60% of registered voters say they are inclined to look around for someone other than their current Representative when it comes to voting in November. 25% say they would stick with the current Representative. [WP/ABC July]

47% would vote to replace every Member of Congress. [NBC/WSJ 6/10]

Gallup found 63% of registered voters saying that most Members of Congress do not deserve re-election. Although 50% say their Representative deserves re-election. This is the lowest re-elect number Gallup has recorded since late 1992.

Among those who think that most Members do not deserve re-election the reasoning includes:

  • Members of Congress are just doing a bad job or no job at all.
  • Members are making judgements based on bad criteria such as self-interest, partisanship, special interests.
  • There are Members who have simply been in Congress too long.

By 47% to 46% voters say that if the election were held today they would vote for a Republican. In March, April and June, when asked the same question, there was a slight preference for the Democratic candidate. [WP/ABC July]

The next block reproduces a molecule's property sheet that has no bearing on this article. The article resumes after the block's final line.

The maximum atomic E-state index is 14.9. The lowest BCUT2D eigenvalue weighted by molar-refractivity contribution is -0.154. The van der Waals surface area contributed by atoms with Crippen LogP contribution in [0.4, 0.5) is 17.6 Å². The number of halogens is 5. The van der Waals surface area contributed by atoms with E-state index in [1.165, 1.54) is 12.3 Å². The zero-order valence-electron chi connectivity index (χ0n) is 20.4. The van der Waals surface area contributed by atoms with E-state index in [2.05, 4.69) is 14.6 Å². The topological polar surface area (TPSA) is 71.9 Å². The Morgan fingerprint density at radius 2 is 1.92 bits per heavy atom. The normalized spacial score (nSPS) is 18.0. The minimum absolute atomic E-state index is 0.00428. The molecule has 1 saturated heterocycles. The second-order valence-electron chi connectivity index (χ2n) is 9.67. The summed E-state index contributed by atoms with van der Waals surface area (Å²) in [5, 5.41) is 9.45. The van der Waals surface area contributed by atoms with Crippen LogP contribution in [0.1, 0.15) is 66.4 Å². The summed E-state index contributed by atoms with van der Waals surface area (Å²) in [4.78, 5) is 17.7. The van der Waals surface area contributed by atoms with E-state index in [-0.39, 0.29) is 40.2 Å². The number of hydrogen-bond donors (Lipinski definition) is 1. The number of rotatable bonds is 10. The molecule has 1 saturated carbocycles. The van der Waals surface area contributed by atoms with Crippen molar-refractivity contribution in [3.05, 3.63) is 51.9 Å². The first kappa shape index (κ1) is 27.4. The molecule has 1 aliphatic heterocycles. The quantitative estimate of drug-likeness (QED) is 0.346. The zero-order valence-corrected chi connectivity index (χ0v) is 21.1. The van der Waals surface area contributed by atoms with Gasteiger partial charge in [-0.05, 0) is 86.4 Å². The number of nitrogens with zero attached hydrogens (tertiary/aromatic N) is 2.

In a mid-July Quinnipiac survey there is an even stronger preference for Republican candidates. By 43% to 38% voters would vote for the Republican candidate in their District. This includes a 44% - 29% Republican preference among Independents.

A plurality of Americans (39%) say it makes no difference whether or not the President and the Congress are of the same or different political parties. 30% feel that divided government is better, and nearly same number (27%) says the Executive Branch and Congress should be controlled by the same Party. [Gallup]

U.S. Senate

The Senate landscape continues to change. There are now 12 seats rated as Toss Ups. Moving into this category is California, where it appears that Carley Fiorina (R) is making a contest out of her effort to unseat Democratic incumbent Barbara Boxer.

Florida moves into the Toss-Up column as a result of Governor Charlie Crist's decision to continue in the race as an Independent. Kendrick Meek (D), who will likely win his primary, runs a poor third to Crist and the Republican candidate, Mario Rubio.

Illinois, which looked to be Leaning Republican, has moved to the center column. Both the Democratic candidate, Alexi Giannoulias, the current State Treasurer, and Mark Kirk, a Republican Congressman, have experienced exposure of various flaws.